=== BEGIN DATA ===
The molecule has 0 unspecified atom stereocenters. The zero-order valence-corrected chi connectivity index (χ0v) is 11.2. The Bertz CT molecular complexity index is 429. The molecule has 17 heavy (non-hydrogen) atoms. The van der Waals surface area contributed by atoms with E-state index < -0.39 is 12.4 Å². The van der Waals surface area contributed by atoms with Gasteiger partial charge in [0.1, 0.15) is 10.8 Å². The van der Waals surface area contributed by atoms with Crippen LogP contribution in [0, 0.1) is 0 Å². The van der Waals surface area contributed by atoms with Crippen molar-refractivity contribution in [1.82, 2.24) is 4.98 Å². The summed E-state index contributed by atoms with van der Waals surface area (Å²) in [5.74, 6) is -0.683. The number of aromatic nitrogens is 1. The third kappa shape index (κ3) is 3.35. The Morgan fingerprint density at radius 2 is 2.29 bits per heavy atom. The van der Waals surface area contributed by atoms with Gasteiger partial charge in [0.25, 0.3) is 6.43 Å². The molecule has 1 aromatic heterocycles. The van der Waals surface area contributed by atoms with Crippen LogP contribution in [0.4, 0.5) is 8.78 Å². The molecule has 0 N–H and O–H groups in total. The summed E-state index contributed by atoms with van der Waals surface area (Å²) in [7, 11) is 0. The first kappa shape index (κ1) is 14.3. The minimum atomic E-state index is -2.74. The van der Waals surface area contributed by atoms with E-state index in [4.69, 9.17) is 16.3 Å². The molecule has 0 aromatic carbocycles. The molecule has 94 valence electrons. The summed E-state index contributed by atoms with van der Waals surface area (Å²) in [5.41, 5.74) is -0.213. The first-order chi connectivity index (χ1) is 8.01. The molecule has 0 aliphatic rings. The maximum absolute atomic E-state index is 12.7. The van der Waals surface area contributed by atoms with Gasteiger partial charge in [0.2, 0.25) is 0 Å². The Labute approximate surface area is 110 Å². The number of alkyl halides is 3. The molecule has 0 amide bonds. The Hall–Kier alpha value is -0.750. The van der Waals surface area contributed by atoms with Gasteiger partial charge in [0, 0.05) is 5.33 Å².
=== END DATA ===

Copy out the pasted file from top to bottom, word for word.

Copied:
The molecule has 0 unspecified atom stereocenters. The zero-order valence-corrected chi connectivity index (χ0v) is 11.2. The Bertz CT molecular complexity index is 429. The molecule has 17 heavy (non-hydrogen) atoms. The van der Waals surface area contributed by atoms with E-state index < -0.39 is 12.4 Å². The van der Waals surface area contributed by atoms with Gasteiger partial charge in [0.1, 0.15) is 10.8 Å². The van der Waals surface area contributed by atoms with Crippen LogP contribution in [0, 0.1) is 0 Å². The van der Waals surface area contributed by atoms with Crippen molar-refractivity contribution in [1.82, 2.24) is 4.98 Å². The summed E-state index contributed by atoms with van der Waals surface area (Å²) in [5.74, 6) is -0.683. The number of aromatic nitrogens is 1. The third kappa shape index (κ3) is 3.35. The Morgan fingerprint density at radius 2 is 2.29 bits per heavy atom. The van der Waals surface area contributed by atoms with Gasteiger partial charge in [0.25, 0.3) is 6.43 Å². The molecule has 1 aromatic heterocycles. The van der Waals surface area contributed by atoms with Crippen LogP contribution in [0.4, 0.5) is 8.78 Å². The molecule has 0 N–H and O–H groups in total. The summed E-state index contributed by atoms with van der Waals surface area (Å²) in [7, 11) is 0. The first kappa shape index (κ1) is 14.3. The minimum atomic E-state index is -2.74. The van der Waals surface area contributed by atoms with E-state index in [4.69, 9.17) is 16.3 Å². The molecule has 0 aromatic carbocycles. The molecule has 94 valence electrons. The summed E-state index contributed by atoms with van der Waals surface area (Å²) in [5.41, 5.74) is -0.213. The first-order chi connectivity index (χ1) is 8.01. The molecule has 0 aliphatic rings. The maximum absolute atomic E-state index is 12.7. The van der Waals surface area contributed by atoms with Gasteiger partial charge in [0.2, 0.25) is 0 Å². The Labute approximate surface area is 110 Å². The number of alkyl halides is 3. The molecule has 0 amide bonds. The Hall–Kier alpha value is -0.750. The van der Waals surface area contributed by atoms with Gasteiger partial charge in [0, 0.05) is 5.33 Å².